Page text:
Not everybody reads the legal notices inside the Ottumwa Courier. But in January, Iowa pharmacist Mark Frahm noticed something unusual in the paper.
For years, Frahm’s South Side Drug bought pills from distributors, and dispensed prescriptions to the Wapello County jail. In turn, the pharmacy got reimbursed for the drugs by CVS Health Corp., which managed the county’s drug benefits plan.
As he compared the newspaper notice with his own records, and then with the county’s, Frahm saw that for a bottle of generic antipsychotic pills, CVS had billed Wapello County $198.22. But South Side Drug was reimbursed just $5.73.
So why was CVS charging almost $200 for a bottle of pills that it told the pharmacy was worth less than $6? And what was the company doing with the other $192.49?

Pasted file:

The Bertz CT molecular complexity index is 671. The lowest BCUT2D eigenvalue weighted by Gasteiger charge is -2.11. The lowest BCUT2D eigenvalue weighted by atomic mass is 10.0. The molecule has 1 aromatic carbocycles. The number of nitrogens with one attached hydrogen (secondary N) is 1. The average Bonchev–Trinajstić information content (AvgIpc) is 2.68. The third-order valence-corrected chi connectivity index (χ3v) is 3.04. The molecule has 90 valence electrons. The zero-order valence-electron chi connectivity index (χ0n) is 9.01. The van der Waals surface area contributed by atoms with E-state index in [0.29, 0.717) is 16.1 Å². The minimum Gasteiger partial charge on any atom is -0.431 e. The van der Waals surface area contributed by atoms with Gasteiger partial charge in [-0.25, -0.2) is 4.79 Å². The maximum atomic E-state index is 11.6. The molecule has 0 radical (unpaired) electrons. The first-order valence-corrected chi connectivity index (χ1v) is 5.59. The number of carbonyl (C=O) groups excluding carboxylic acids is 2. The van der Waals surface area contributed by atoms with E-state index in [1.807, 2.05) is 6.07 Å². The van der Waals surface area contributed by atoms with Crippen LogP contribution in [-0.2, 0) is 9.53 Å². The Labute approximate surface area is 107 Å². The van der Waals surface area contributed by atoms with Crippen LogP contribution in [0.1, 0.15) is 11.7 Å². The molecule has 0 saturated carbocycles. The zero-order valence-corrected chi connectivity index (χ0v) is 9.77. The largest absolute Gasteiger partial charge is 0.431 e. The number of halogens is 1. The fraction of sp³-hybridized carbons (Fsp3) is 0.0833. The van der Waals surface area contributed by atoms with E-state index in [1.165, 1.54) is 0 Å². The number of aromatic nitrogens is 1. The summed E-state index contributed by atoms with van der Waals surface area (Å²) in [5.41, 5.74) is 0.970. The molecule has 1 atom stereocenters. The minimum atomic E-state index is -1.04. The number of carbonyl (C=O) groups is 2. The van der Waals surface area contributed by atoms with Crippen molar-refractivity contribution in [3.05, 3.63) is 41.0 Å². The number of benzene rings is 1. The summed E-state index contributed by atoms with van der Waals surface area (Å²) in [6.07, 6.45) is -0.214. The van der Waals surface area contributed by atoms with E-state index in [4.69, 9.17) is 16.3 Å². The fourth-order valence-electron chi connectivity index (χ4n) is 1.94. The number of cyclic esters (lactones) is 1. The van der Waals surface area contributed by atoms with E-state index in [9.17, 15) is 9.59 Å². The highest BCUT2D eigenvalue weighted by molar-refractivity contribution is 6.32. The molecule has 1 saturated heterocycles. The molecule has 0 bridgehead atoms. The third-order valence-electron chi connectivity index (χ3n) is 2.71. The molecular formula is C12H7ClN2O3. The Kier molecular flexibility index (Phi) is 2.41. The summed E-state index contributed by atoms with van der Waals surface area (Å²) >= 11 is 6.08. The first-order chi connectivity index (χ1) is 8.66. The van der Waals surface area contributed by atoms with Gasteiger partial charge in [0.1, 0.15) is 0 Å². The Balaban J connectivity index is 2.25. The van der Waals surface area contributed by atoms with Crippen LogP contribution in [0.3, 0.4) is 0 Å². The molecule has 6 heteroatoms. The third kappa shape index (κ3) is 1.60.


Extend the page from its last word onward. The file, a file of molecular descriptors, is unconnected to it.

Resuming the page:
Frahm had stumbled across what’s known as spread pricing, where companies like CVS mark up—sometimes dramatically—the difference between the amount they reimburse pharmacies for a drug and the amount they charge their clients.
It’s where pharmacy benefit managers (PBMs) like CVS make a part of their profit. But Frahm says he didn’t think the spread could be thousands of percent.
“Middlemen have to make some money, but we didn’t expect it to be this extreme,” said Frahm, who said his pharmacy lost money in the jail account last year because CVS paid so little. “We figured everyone was playing fair.”
How Spread Pricing Works